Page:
North Carolina AHEC Program
winter 2012 newsletter | home
British Physician Visits North Carolina AHECs
In September 2011, Christine Dainty, MD, became the 33rd National Association of Clinical Tutors (NACT) Fellow to visit North Carolina from the United Kingdom. Dainty (photo right) is the associate director, postgraduate general practice education and a postgraduate clinical tutor with the St. Helens and Knowsley Acute Trust, and honorary senior lecturer at Liverpool University.
During her stay, she visited Area L AHEC in Rocky Mount, Greensboro AHEC, Mountain AHEC in Asheville, and Wake AHEC in Raleigh. She also had several meetings with physicians, staff and students from the University of North Carolina at Chapel Hill (UNC) School of Medicine, UNC Hospitals, and the UNC Health Science Library. The focus of her visit was to gather the views of trainers and trainees during the early years of medical training on the effectiveness of feedback and how this may influence clinical performance.
“The faculty advisor is an honest broker for the students here,” observed Dainty. “Feedback starts at an early stage. It is also reassuring to see the curricula redesign process at UNC with compentencies and professionalism looked at early on. It is impressive to see education worked into the profession of a clinician. It is an investment in society. The educators here are motivated individuals who see that building in time to work on good performance and patient safety is a valuable thing.”
“We have similar frustrations in easing the transitions from primary care to hospital care, so we can definitely learn from each other, “ said Dainty when asked about the similarities and differences between medical care and medical education in the UK and the USA. “One advantage I do feel we have is that a medical student in the UK can choose their specialty based entirely on what kind of medicine they want to practice with little or no effect of how they will pay off the school expenses. However, there are more similarities than differences.”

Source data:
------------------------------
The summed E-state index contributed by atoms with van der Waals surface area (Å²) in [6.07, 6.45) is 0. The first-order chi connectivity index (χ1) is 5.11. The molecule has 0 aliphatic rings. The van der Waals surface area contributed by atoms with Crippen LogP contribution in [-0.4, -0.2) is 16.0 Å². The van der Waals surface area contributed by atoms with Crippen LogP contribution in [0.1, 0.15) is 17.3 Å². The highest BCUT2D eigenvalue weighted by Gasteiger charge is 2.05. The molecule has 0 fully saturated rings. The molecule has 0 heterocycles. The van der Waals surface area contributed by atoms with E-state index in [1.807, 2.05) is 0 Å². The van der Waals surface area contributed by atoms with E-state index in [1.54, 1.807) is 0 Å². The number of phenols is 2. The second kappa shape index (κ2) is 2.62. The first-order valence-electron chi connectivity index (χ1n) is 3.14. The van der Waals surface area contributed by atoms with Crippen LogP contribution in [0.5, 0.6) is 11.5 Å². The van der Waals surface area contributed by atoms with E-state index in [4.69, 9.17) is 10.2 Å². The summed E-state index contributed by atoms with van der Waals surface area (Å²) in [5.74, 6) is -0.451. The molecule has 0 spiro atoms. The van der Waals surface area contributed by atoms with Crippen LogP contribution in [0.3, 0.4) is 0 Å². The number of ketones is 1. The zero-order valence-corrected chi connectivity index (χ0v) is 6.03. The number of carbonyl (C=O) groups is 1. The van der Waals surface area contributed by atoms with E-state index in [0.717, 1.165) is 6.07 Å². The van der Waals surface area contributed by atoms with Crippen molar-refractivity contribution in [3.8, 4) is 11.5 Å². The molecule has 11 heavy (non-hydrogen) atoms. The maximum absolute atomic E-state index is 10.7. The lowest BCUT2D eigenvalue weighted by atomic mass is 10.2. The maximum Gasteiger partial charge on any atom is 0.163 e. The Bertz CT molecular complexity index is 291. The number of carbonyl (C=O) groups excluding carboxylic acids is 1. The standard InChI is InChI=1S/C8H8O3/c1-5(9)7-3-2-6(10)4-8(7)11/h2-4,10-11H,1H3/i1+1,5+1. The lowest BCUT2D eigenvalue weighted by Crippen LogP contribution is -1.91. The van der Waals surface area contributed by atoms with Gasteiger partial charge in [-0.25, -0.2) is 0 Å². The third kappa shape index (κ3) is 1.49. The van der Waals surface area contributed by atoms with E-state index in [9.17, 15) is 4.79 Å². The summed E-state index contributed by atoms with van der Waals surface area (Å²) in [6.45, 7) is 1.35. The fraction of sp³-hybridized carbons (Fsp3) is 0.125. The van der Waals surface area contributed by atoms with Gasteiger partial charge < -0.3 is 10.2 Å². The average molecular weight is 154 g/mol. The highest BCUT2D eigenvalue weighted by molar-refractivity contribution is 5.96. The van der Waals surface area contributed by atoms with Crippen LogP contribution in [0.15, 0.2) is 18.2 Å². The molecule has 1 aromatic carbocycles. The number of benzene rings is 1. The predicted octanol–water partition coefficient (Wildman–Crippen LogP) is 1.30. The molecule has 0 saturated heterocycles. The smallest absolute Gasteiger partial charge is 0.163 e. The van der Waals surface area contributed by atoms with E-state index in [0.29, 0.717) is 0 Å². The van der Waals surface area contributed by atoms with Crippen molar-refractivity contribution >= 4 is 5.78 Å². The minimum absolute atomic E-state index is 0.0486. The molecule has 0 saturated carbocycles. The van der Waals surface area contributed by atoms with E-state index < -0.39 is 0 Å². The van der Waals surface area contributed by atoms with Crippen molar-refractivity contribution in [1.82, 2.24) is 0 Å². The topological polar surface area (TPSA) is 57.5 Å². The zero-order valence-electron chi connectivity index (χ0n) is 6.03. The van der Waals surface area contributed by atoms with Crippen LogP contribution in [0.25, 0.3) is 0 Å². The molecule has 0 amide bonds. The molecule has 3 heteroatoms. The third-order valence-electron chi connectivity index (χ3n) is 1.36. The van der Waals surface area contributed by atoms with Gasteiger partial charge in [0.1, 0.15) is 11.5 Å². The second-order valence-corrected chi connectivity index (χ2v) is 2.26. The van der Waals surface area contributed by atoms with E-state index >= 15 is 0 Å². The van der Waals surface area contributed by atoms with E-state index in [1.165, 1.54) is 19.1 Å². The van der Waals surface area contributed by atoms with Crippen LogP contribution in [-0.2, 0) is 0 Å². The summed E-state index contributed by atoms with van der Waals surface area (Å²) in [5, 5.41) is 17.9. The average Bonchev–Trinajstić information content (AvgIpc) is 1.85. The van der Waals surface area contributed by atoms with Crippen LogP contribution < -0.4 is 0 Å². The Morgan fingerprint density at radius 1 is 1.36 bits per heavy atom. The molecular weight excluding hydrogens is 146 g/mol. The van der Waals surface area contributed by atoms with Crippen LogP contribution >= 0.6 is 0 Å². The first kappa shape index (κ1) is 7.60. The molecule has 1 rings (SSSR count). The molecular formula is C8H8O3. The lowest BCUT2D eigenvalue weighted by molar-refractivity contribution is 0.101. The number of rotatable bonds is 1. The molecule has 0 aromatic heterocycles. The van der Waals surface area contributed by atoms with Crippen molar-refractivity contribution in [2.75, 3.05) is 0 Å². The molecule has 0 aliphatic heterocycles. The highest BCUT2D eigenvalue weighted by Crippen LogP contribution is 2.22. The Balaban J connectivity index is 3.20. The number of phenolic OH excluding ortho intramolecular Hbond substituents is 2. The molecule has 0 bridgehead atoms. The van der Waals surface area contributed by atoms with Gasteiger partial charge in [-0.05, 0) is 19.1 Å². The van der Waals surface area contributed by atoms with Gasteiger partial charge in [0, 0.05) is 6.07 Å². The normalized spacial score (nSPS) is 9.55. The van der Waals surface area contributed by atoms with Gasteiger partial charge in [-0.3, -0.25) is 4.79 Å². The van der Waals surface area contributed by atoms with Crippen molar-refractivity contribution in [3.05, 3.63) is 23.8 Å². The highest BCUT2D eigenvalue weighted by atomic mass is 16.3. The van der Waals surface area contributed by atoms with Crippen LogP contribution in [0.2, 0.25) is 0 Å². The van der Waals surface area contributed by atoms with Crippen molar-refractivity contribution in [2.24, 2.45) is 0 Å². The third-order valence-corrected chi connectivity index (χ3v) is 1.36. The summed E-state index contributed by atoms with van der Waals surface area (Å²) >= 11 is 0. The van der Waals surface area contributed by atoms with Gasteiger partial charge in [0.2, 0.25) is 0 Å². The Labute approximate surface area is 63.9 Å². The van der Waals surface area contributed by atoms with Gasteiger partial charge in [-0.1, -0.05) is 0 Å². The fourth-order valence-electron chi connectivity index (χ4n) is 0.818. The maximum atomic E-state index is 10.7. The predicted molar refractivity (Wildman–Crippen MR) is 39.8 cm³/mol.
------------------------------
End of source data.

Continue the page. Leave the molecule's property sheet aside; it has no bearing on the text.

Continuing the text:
“This fellowship was a quite rare opportunity to spend quality time in a different medical system,” said Dainty. “After over 22 years as a professional, it was wonderful to step back and look at my practice of medicine. I will definitely recommend the fellowship to my peers in primary care. North Carolina is very fortunate to have such a unique system as AHEC. The program has a strong clear vision. It’s great to have the structure of a statewide network with local flexibility.”
Editor’s Note: In 1976, John Lister, MD, of the United Kingdom and Christopher Fordham, MD, of the UNC-Chapel Hill School of Medicine created the Travelling Fellowship—an exchange program whereby AHEC-based faculty from North Carolina spent a month studying aspects of the British medical education and health services delivery system. In return, NC AHEC hosted fellows selected by the National Association of Clinical Tutors (NACT) from the UK. In 1996, the American portion of the exchange became known as the Eugene S. Mayer Fellowship thanks to contributions made in memory of the longtime NC AHEC director.